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A self-described audio-visual geek who made over 90 short films by the time he left film school, director Rian Johnson spent years struggling to make his first film before finally cobbling together enough money to make the stylish teen-centric film noir, "Brick" (2005). Hardboiled by way of Dashiell Hammett, "Brick" was a hit at the Sundance Film Festival and announced Johnson as a fresh new voice in independent film. From there, he diversified his talents, directing music videos for bands like The Mountain Goats, and helming episodes of "Breaking Bad" (A&E, 2008-2013) and "Terriers" (FX, 2010). He went on to direct his second feature, "The Brothers Bloom" (2009), which failed to live up to the precedent he set with his breakthrough film. But he did earn considerable acclaim for his third film, "Looper" (2012), a dark and gritty sci-fi thriller that proved Johnson was a significant filmmaker with a bright future. That promise was fulfilled when Johnson was announced as the writer and director of "Star Wars: The Last Jedi" (2017).
Born Dec. 17, 1973 in Silver Spring, MD, Johnson was raised in San Clemente, CA from the time he was in the sixth grade. Like so many future film directors, he began making shorts with a Super 8mm camera and by the time he graduated San Clemente High School in 1992, he estimated that he made over 90 films. In fact, Johnson was so dedicated to his craft that the self-described "AV geek" commuted 20 minutes to a satellite school three times a week in order to use their audio-visual equipment. Following his graduation, Johnson applied to the University of California's renowned School of Cinema-Television, but was rejected due to insufficient grades. Instead, he entered USC as an undeclared major and spent his first two years applying to - and being rejected by - the film school. When all was told, John was rejected five times, leading him to write a passionate and rather angry letter decrying the university's admission process. Something in the letter must have impressed - or frightened - the school and USC finally admitted him.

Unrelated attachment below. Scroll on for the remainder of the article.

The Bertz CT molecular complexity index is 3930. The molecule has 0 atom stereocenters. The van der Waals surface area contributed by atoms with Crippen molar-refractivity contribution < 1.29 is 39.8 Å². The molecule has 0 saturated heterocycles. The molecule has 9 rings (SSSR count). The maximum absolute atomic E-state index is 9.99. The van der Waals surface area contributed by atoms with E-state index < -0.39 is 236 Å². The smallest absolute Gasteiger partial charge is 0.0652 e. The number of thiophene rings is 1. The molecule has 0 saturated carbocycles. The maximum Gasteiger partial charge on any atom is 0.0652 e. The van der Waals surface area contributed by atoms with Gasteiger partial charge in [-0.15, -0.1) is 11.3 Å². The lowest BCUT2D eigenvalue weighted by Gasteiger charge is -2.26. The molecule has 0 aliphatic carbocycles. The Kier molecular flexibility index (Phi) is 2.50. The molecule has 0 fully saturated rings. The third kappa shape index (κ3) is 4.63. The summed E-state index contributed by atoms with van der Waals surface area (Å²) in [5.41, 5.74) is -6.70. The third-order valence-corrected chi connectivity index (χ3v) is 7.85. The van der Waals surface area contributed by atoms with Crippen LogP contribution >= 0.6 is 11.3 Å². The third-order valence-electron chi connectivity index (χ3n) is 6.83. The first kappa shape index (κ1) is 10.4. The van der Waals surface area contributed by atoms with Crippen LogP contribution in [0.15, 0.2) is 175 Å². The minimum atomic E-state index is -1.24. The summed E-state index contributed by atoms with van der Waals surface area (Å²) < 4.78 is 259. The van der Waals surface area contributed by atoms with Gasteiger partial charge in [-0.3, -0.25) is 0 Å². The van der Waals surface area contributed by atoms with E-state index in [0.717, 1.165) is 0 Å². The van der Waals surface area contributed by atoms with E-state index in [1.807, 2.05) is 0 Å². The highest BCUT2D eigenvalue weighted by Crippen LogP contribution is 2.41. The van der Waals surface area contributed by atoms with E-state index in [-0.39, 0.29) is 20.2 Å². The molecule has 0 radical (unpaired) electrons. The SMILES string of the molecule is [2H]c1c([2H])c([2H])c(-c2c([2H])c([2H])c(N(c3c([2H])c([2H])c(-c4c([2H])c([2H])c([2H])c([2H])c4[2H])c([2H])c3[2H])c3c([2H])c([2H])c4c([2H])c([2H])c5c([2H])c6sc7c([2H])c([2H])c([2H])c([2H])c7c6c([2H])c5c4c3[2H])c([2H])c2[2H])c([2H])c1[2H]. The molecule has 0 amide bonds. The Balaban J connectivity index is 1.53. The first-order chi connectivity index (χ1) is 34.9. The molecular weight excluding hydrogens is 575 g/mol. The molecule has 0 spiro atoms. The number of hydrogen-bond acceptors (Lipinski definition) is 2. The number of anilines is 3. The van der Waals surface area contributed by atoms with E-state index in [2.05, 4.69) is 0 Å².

While in film school, Johnson completed the horror comedy short, "Evil Demon Golfball From Hell!!!" (1996). While the film was relatively typical of a film school project made on virtually no budget, it still proved a significant project in Johnson's development, as he performed all duties - writing, directing and editing - on the film. Most importantly, Johnson collaborated with director of photography, Steve Yedlin, who later became his go-to cinematographer on his films. While attending film school, Johnson had grown particularly fond of the novels of Dashiell Hammett, on whose books many of the most famous film noirs had been based. The young filmmaker dreamed of updating the genre for contemporary audiences, many of whom knew nothing of the beauty of post-war film noir. So shortly after his 1996 graduation from USC, Johnson penned the screenplay for "Brick," placing his modern detective tale in a high school setting and creating his own stylized slang for his teen characters to bandy about. Despite positive reactions to his writing, the subject matter scared off Hollywood producers, leaving Johnson no closer to making his dream film.